citizens who had gone to help ISIS enemies of the state. Several countries threatened to take away their passports.
The city of Aarhus in Denmark took a different approach starting in 2012. The local police noticed a trend of young Muslim men going to Syria. But they took an alternative tack than most of Europe. They made it clear to citizens of Denmark who had traveled to Syria that they were welcome to come home and that when they did they would receive help with schooling, finding an apartment, meeting with a psychiatrist or a mentor, or whatever they needed to fully integrate back into Danish society. Although the media dubbed the program “hug a terrorist,” it is actually rooted in psychology backed by solid research.
Research shows that there is a very strong correlation between radicalization and young men being humiliated and feeling discriminated against. It also turns out that if you show warmth to people, they are most likely to respond in kind. Note that this is not about coddling terrorists, as these young men are not yet criminals. They are potential terrorists. The program has been quite successful at reintegrating these young men back into society and turning them away from radicalization.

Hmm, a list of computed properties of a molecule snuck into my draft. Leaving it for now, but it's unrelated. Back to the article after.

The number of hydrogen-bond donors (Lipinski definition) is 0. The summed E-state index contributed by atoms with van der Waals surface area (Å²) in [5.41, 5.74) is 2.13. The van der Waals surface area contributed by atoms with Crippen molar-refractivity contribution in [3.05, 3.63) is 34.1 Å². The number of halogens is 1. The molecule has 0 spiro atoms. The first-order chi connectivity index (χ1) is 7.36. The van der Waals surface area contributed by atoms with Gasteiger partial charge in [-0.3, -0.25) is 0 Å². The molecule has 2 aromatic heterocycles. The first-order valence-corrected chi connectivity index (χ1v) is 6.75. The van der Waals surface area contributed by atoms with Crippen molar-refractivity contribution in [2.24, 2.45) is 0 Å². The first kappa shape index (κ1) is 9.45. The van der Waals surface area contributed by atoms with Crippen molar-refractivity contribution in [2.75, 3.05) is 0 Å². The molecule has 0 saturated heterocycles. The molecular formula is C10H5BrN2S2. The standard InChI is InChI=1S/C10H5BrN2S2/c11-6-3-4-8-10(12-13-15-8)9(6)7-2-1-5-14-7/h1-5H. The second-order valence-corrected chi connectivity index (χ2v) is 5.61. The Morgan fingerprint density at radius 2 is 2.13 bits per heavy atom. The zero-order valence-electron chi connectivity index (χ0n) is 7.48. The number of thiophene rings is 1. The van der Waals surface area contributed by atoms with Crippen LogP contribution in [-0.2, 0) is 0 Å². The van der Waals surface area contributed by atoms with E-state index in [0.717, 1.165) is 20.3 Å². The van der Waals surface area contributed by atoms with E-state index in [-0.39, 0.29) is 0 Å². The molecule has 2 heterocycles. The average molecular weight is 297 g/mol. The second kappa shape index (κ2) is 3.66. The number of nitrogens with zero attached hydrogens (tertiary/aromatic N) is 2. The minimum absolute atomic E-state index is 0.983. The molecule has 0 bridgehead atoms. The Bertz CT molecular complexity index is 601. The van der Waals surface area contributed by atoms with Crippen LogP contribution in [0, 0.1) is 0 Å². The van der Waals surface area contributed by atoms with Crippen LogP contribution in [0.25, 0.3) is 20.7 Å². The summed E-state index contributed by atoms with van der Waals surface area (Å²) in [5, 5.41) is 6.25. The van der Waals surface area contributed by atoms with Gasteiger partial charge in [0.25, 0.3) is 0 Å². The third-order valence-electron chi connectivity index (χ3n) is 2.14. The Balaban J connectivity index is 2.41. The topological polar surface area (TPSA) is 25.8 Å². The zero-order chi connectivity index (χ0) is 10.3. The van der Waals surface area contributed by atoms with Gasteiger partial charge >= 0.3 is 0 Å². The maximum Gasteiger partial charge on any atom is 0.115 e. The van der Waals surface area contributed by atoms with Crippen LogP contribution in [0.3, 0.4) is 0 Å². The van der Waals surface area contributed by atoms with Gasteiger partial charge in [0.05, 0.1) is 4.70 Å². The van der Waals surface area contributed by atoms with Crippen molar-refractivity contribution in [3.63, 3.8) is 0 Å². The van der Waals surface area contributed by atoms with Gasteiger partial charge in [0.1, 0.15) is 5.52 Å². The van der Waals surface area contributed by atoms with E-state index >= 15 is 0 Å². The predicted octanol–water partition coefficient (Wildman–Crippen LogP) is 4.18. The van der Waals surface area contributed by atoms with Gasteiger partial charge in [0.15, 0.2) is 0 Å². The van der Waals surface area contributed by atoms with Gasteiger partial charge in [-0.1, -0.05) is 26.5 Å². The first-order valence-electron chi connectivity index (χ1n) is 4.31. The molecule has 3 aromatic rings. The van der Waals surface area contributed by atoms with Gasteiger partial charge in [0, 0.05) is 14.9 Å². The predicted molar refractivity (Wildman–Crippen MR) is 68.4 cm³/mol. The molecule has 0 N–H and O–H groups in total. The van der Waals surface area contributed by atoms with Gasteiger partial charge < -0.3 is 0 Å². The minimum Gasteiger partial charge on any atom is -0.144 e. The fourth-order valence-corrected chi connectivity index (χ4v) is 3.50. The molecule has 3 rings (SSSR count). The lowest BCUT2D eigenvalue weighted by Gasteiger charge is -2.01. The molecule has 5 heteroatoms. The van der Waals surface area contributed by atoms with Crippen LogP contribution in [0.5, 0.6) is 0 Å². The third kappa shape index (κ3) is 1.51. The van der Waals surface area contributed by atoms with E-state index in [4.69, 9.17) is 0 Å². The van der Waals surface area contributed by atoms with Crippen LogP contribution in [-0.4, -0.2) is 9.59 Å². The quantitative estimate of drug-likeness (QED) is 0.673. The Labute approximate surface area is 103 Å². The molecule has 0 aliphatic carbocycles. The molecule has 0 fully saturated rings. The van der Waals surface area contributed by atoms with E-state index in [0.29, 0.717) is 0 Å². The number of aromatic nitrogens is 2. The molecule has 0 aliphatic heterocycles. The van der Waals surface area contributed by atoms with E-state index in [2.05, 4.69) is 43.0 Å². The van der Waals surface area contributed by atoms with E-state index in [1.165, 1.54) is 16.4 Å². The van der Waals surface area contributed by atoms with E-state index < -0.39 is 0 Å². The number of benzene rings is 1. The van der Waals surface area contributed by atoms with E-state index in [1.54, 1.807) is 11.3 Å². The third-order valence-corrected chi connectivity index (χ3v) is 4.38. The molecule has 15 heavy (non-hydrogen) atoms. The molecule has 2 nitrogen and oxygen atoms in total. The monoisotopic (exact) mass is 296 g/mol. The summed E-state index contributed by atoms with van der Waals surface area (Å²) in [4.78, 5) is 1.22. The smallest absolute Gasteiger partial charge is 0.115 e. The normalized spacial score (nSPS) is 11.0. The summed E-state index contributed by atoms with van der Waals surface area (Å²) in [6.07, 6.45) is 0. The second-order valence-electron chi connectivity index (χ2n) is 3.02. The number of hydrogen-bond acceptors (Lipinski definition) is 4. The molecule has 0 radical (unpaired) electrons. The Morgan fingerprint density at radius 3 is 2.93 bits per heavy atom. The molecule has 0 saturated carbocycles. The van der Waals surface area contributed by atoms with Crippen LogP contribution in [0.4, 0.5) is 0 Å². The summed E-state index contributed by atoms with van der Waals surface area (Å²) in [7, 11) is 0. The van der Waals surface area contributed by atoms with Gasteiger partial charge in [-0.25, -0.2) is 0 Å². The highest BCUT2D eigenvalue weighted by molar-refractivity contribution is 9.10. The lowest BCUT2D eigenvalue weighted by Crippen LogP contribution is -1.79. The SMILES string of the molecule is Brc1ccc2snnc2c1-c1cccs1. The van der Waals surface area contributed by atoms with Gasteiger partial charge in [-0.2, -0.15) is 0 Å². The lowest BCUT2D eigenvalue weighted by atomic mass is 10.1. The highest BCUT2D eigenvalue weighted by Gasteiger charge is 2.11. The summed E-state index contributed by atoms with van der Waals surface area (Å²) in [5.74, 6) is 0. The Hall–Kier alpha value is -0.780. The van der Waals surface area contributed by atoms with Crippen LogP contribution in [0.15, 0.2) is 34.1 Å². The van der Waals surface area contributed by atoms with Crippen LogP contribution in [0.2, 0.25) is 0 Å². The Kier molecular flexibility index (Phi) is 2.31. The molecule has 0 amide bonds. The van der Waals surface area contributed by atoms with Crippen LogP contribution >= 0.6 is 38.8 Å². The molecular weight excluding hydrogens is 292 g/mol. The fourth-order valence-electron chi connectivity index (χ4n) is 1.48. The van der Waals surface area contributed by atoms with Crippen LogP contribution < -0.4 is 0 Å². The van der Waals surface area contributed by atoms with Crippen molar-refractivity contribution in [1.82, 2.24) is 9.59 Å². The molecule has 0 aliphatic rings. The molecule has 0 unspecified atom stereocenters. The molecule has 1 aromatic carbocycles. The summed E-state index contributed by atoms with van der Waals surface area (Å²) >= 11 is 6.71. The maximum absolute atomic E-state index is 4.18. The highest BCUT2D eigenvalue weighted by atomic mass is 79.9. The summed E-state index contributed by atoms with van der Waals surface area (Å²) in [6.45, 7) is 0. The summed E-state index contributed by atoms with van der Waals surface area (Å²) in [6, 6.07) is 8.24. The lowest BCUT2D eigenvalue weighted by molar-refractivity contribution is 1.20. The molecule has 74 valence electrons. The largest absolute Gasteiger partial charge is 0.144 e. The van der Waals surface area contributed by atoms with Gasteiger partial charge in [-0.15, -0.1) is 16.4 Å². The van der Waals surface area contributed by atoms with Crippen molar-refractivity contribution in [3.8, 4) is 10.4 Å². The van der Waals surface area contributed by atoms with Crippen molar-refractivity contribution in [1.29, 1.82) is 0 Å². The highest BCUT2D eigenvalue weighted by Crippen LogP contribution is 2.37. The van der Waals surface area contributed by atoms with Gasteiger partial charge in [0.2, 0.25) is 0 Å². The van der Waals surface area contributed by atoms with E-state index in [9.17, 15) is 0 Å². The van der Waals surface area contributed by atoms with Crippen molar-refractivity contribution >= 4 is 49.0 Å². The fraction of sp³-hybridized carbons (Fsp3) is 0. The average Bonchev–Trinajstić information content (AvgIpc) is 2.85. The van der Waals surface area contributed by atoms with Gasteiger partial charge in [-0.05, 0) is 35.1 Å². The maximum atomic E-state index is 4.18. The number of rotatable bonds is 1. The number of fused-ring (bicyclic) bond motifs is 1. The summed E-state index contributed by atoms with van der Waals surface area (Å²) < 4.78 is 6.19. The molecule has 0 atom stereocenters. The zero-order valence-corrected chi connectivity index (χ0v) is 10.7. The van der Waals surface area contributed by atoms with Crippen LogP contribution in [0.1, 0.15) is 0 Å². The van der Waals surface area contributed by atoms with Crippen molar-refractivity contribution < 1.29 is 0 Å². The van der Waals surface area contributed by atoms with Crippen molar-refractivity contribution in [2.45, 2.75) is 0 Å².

The point here is not to suggest an easy solution to a complex problem, but it does illustrate how comfort can mire us in old patterns of thinking that don’t serve us. Whether personally or as entire societies, we must be aware of mind-sets that bind us